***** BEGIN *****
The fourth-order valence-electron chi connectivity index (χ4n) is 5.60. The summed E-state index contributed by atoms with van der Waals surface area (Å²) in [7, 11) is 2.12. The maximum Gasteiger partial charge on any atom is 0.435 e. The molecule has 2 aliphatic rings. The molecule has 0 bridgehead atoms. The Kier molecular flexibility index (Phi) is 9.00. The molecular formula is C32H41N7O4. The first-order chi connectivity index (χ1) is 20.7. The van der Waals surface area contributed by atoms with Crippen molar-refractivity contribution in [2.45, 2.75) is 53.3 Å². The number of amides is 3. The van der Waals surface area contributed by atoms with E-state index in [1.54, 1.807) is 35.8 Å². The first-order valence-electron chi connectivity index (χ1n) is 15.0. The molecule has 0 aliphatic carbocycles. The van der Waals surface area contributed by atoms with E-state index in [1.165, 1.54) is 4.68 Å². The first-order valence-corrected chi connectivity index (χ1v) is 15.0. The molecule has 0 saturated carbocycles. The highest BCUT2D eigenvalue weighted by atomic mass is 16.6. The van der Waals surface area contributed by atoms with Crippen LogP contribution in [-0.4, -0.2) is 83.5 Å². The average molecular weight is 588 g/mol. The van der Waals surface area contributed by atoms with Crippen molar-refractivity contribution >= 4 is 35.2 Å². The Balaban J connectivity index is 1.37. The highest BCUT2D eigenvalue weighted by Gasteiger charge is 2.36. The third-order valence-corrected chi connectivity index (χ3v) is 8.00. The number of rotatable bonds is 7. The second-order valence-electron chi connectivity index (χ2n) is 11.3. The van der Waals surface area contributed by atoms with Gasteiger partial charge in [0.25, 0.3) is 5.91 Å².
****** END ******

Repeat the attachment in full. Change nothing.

The fourth-order valence-electron chi connectivity index (χ4n) is 5.60. The summed E-state index contributed by atoms with van der Waals surface area (Å²) in [7, 11) is 2.12. The maximum Gasteiger partial charge on any atom is 0.435 e. The molecule has 2 aliphatic rings. The molecule has 0 bridgehead atoms. The Kier molecular flexibility index (Phi) is 9.00. The molecular formula is C32H41N7O4. The first-order chi connectivity index (χ1) is 20.7. The van der Waals surface area contributed by atoms with Crippen molar-refractivity contribution in [2.45, 2.75) is 53.3 Å². The number of amides is 3. The van der Waals surface area contributed by atoms with E-state index in [1.54, 1.807) is 35.8 Å². The first-order valence-electron chi connectivity index (χ1n) is 15.0. The molecule has 0 aliphatic carbocycles. The van der Waals surface area contributed by atoms with E-state index in [1.165, 1.54) is 4.68 Å². The first-order valence-corrected chi connectivity index (χ1v) is 15.0. The molecule has 0 saturated carbocycles. The highest BCUT2D eigenvalue weighted by atomic mass is 16.6. The van der Waals surface area contributed by atoms with Crippen LogP contribution in [-0.4, -0.2) is 83.5 Å². The average molecular weight is 588 g/mol. The van der Waals surface area contributed by atoms with Crippen molar-refractivity contribution >= 4 is 35.2 Å². The Balaban J connectivity index is 1.37. The highest BCUT2D eigenvalue weighted by Gasteiger charge is 2.36. The third-order valence-corrected chi connectivity index (χ3v) is 8.00. The number of rotatable bonds is 7. The second-order valence-electron chi connectivity index (χ2n) is 11.3. The van der Waals surface area contributed by atoms with Gasteiger partial charge in [0.25, 0.3) is 5.91 Å².